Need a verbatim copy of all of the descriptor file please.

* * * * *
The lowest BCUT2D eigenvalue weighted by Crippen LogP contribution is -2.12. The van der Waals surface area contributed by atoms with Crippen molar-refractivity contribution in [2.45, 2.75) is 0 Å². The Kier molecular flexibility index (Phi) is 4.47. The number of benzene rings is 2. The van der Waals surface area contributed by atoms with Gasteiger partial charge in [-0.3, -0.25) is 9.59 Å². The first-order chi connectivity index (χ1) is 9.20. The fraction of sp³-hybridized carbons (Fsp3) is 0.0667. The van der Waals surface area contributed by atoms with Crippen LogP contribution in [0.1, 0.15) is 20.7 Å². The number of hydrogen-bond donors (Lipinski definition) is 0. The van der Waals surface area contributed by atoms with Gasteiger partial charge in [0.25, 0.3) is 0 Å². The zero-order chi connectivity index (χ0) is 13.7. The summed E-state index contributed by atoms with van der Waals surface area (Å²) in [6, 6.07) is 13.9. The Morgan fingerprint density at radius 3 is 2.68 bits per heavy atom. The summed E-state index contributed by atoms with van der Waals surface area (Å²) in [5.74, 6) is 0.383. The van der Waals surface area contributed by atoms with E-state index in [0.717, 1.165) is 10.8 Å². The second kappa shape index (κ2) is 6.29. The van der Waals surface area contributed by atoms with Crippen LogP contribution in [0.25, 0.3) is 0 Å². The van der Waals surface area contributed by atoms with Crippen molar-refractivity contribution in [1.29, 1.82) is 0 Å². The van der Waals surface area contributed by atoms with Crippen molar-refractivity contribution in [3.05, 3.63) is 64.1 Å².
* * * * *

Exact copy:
The lowest BCUT2D eigenvalue weighted by Crippen LogP contribution is -2.12. The van der Waals surface area contributed by atoms with Crippen molar-refractivity contribution in [2.45, 2.75) is 0 Å². The Kier molecular flexibility index (Phi) is 4.47. The number of benzene rings is 2. The van der Waals surface area contributed by atoms with Gasteiger partial charge in [-0.3, -0.25) is 9.59 Å². The first-order chi connectivity index (χ1) is 9.20. The fraction of sp³-hybridized carbons (Fsp3) is 0.0667. The van der Waals surface area contributed by atoms with Crippen LogP contribution in [0.1, 0.15) is 20.7 Å². The number of hydrogen-bond donors (Lipinski definition) is 0. The van der Waals surface area contributed by atoms with Gasteiger partial charge in [0.25, 0.3) is 0 Å². The zero-order chi connectivity index (χ0) is 13.7. The summed E-state index contributed by atoms with van der Waals surface area (Å²) in [6, 6.07) is 13.9. The Morgan fingerprint density at radius 3 is 2.68 bits per heavy atom. The summed E-state index contributed by atoms with van der Waals surface area (Å²) in [5.74, 6) is 0.383. The van der Waals surface area contributed by atoms with E-state index in [0.717, 1.165) is 10.8 Å². The second kappa shape index (κ2) is 6.29. The van der Waals surface area contributed by atoms with Crippen LogP contribution in [0.25, 0.3) is 0 Å². The van der Waals surface area contributed by atoms with Crippen molar-refractivity contribution in [1.29, 1.82) is 0 Å². The van der Waals surface area contributed by atoms with Crippen molar-refractivity contribution in [3.05, 3.63) is 64.1 Å².